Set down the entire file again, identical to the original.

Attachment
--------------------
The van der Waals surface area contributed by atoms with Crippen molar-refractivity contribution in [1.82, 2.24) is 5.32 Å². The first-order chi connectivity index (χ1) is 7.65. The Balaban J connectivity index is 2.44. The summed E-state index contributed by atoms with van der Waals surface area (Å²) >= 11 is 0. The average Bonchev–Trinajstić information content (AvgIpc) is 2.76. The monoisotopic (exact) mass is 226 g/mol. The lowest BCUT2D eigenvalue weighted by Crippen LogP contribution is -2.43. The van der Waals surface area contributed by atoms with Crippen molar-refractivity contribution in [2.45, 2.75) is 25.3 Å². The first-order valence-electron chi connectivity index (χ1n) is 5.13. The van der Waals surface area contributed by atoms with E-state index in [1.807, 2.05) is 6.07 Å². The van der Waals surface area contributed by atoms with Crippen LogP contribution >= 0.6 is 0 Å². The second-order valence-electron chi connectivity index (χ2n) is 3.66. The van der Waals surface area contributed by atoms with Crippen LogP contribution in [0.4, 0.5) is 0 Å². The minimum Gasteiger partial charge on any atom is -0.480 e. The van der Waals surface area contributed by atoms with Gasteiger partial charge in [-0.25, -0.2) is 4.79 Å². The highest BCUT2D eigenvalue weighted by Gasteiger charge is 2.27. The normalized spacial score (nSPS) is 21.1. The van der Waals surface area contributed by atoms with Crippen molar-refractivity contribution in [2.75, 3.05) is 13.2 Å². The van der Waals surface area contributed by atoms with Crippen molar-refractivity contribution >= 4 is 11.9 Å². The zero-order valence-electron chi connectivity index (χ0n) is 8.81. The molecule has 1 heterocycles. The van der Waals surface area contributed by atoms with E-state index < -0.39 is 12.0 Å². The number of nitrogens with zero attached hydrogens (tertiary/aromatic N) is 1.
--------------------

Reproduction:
The van der Waals surface area contributed by atoms with Crippen molar-refractivity contribution in [1.82, 2.24) is 5.32 Å². The first-order chi connectivity index (χ1) is 7.65. The Balaban J connectivity index is 2.44. The summed E-state index contributed by atoms with van der Waals surface area (Å²) >= 11 is 0. The average Bonchev–Trinajstić information content (AvgIpc) is 2.76. The monoisotopic (exact) mass is 226 g/mol. The lowest BCUT2D eigenvalue weighted by Crippen LogP contribution is -2.43. The van der Waals surface area contributed by atoms with Crippen molar-refractivity contribution in [2.45, 2.75) is 25.3 Å². The first-order valence-electron chi connectivity index (χ1n) is 5.13. The van der Waals surface area contributed by atoms with E-state index in [1.807, 2.05) is 6.07 Å². The van der Waals surface area contributed by atoms with Crippen LogP contribution >= 0.6 is 0 Å². The second-order valence-electron chi connectivity index (χ2n) is 3.66. The van der Waals surface area contributed by atoms with Crippen LogP contribution in [0.4, 0.5) is 0 Å². The minimum Gasteiger partial charge on any atom is -0.480 e. The van der Waals surface area contributed by atoms with Gasteiger partial charge in [-0.25, -0.2) is 4.79 Å². The highest BCUT2D eigenvalue weighted by Gasteiger charge is 2.27. The normalized spacial score (nSPS) is 21.1. The van der Waals surface area contributed by atoms with Crippen molar-refractivity contribution in [2.75, 3.05) is 13.2 Å². The van der Waals surface area contributed by atoms with Crippen molar-refractivity contribution >= 4 is 11.9 Å². The zero-order valence-electron chi connectivity index (χ0n) is 8.81. The molecule has 1 heterocycles. The van der Waals surface area contributed by atoms with E-state index < -0.39 is 12.0 Å². The number of nitrogens with zero attached hydrogens (tertiary/aromatic N) is 1.